Promotions & lateral moves (LBG)

There are several aspects to the Lloyds Banking Group (LBG) pay policy which our members frequently ask us about. In this article we'll provide detail to help you understand promotions and lateral moves. We've got more detail on how pay works in our article 'All about pay'.


Before we go into detail about promotions and lateral moves, we'll clarify the difference between the two so you know which may apply to you in your situation:


  • A promotion involves an increase in grade - for example you secure a role move from a C grade to a D grade.
  • A lateral move is an appointment to a new role, which is substantially different, but remains at the same grade - for example you're a grade C colleague and secure a new role at grade C in a different part of the business.
  • Secondments or deputisation are short-term appointments to cover other roles or assist with responsibilities of a senior colleague. We cover this in detail in the article 'Secondments & deputising'.


Promotions


LBG's policy on pay increases for promotions applies when you're being promoted to a higher job grade and covers grades A - G.


The core principle is that you should receive a pay increase of up to 10% or the percentage required to take you to the minimum for the applicable pay range, whichever of the two is the greater amount. At grades D & E you may also receive an additional increase to take you to 90% of the mid-point for the pay range.


The business can decide not to apply an increase in exceptional circumstances, such as:

  • Applying an award of 10% would take you above the maximum for the pay range.
  • Where your salary is already in the Market plus zone of the new pay range, consideration may be given to where your salary is in comparison to your new peers.


Your salary will not be reduced if you secure a new role and are above the maximum for the new pay range, and there is a waiver process in place for the business to make pay awards outside of this defined process where there is a business case to do so.


If you feel the increase that is being applied to you is incorrect, talk it through with your manager in the first instance. If you're being declined an increase, make sure you get a business rationale, preferably in writing. If you're still unhappy with the decision, talk to your local Accord officer for further assistance. We've written a separate article relating to the steps you can take if you feel you're being paid unfairly.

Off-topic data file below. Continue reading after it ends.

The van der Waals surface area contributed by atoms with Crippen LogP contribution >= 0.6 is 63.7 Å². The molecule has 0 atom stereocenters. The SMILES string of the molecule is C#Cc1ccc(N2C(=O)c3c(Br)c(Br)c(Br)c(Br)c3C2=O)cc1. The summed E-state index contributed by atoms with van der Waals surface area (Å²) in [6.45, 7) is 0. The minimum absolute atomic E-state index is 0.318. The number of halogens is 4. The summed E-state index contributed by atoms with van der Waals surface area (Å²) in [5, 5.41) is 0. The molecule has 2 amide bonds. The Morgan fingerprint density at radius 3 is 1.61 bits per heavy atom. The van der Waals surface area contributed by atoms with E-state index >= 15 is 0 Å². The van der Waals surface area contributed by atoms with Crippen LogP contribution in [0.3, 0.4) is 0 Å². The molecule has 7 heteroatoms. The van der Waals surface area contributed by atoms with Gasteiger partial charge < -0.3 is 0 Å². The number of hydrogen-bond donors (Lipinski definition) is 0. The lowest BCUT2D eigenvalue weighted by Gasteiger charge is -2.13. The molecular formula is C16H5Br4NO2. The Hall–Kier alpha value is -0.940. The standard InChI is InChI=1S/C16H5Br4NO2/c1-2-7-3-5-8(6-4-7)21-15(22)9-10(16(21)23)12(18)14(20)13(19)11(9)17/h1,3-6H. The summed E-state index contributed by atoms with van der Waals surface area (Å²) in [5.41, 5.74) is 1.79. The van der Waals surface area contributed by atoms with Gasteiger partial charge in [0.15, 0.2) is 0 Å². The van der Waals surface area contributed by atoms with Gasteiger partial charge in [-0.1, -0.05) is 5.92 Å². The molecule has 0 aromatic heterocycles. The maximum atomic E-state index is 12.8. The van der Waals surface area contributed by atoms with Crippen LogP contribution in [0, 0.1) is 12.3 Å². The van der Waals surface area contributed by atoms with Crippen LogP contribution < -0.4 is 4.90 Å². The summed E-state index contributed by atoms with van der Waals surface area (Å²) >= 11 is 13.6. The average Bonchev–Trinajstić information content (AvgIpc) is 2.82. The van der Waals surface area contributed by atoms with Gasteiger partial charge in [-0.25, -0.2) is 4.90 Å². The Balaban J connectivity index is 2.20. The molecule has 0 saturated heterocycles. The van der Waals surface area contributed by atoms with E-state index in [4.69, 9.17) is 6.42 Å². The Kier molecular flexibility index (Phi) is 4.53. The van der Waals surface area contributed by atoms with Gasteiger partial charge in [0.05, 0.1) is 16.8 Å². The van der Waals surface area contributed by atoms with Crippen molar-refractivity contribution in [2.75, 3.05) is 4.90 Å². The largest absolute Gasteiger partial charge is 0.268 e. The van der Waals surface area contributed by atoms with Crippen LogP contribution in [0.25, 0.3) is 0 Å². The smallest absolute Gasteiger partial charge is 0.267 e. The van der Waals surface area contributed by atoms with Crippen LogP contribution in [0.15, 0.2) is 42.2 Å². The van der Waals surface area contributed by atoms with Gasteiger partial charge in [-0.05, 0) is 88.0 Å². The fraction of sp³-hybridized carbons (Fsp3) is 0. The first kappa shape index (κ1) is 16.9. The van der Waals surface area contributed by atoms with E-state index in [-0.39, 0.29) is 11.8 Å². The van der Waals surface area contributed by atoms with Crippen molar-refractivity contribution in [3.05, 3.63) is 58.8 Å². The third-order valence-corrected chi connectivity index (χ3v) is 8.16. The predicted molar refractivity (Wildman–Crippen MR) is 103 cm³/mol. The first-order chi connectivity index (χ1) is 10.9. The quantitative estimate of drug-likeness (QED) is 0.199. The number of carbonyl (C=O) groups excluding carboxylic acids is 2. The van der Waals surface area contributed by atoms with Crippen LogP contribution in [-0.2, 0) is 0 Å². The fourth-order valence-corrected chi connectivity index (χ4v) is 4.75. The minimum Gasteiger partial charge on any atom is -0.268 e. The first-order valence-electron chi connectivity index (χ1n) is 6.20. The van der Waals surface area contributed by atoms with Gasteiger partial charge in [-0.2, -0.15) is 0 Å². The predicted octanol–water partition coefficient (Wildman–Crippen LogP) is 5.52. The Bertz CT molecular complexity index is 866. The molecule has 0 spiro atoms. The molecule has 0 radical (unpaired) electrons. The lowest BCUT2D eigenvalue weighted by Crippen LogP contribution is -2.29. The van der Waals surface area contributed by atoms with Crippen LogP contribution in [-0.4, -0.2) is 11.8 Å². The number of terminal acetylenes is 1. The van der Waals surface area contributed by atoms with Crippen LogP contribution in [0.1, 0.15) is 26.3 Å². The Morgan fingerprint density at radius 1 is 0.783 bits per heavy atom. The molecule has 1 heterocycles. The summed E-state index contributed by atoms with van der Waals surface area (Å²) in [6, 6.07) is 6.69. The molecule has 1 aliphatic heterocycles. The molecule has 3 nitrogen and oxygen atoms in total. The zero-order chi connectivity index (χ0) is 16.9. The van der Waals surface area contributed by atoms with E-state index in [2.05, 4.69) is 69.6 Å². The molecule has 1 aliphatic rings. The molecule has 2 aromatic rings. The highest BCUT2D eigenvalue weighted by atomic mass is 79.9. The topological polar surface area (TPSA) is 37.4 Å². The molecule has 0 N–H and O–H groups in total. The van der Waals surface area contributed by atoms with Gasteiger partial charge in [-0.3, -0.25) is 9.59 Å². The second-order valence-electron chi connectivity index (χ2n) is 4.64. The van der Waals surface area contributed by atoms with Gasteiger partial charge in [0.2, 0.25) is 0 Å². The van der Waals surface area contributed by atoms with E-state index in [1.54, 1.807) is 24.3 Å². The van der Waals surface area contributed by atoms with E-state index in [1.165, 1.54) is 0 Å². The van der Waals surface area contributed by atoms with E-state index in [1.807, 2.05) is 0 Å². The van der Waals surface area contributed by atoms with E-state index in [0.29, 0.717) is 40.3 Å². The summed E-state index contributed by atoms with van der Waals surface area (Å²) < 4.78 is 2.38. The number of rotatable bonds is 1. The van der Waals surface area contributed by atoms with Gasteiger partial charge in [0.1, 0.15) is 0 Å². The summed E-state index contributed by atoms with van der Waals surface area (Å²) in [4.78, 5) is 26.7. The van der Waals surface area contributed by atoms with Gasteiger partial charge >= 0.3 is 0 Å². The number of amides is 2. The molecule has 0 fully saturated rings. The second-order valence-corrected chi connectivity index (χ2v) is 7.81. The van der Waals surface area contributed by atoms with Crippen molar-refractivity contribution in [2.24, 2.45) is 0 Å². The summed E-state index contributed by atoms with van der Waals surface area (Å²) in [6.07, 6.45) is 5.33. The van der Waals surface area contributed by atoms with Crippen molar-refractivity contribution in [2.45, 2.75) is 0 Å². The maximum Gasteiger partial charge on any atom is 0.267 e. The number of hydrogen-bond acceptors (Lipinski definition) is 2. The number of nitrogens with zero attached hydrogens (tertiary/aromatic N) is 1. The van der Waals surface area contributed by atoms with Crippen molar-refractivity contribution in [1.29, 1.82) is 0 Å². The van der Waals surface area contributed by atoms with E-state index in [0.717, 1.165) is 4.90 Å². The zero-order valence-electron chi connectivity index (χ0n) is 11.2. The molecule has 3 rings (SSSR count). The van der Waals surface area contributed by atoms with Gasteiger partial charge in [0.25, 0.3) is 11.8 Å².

Lateral moves


A lateral move involves a permanent move to a new role which is at the same grade as your existing grade and role, and covers grades A - G. It can also be applied where you gain new professional qualifications in your role to take on new responsibilities.


The core principle is that you should receive a pay increase of up to 5% or the percentage required to take you to the minimum for the applicable pay range, whichever of the two is the greater amount. 


This policy is applied in the following circumstances:

  • Where you move roles to gain additional knowledge and expertise by performing a different job, which requires new skills and provides different responsibilities. This is often indicated by a change in Job Family or an increase in accountabilities.
  • To recognise a job-required professional qualification that allows you to take on additional duties or responsibilities - for example, Actuarial or Accountancy qualifications required to be able to undertake new tasks or accountabilities. An increase will only be applied if the qualification isn't a pre-requisite of holding the role and therefore not built into the salary for that role.
  • To provide valuable development opportunities and career progression for colleagues.


The business can decide not to apply an increase in exceptional circumstances, such as:

  • Applying an award of 5% would take you above the maximum for the pay range.
  • Consideration may be given to where your salary is in comparison to your new peers.


There are also situations where the lateral move policy is not applied such as when you've moved roles because of a business-related change which is intended to protect job security, or where the role you're performing is the same just at a different location or there is no change in the required knowledge or expertise.


If you feel the increase that is being applied to you is incorrect, talk it through with your manager in the first instance. If you're being declined an increase, make sure you get a business rationale, preferably in writing. If you're still unhappy with the decision, talk to your local Accord officer for further assistance. We've written a separate article relating to the steps you can take if you feel you're being paid unfairly.

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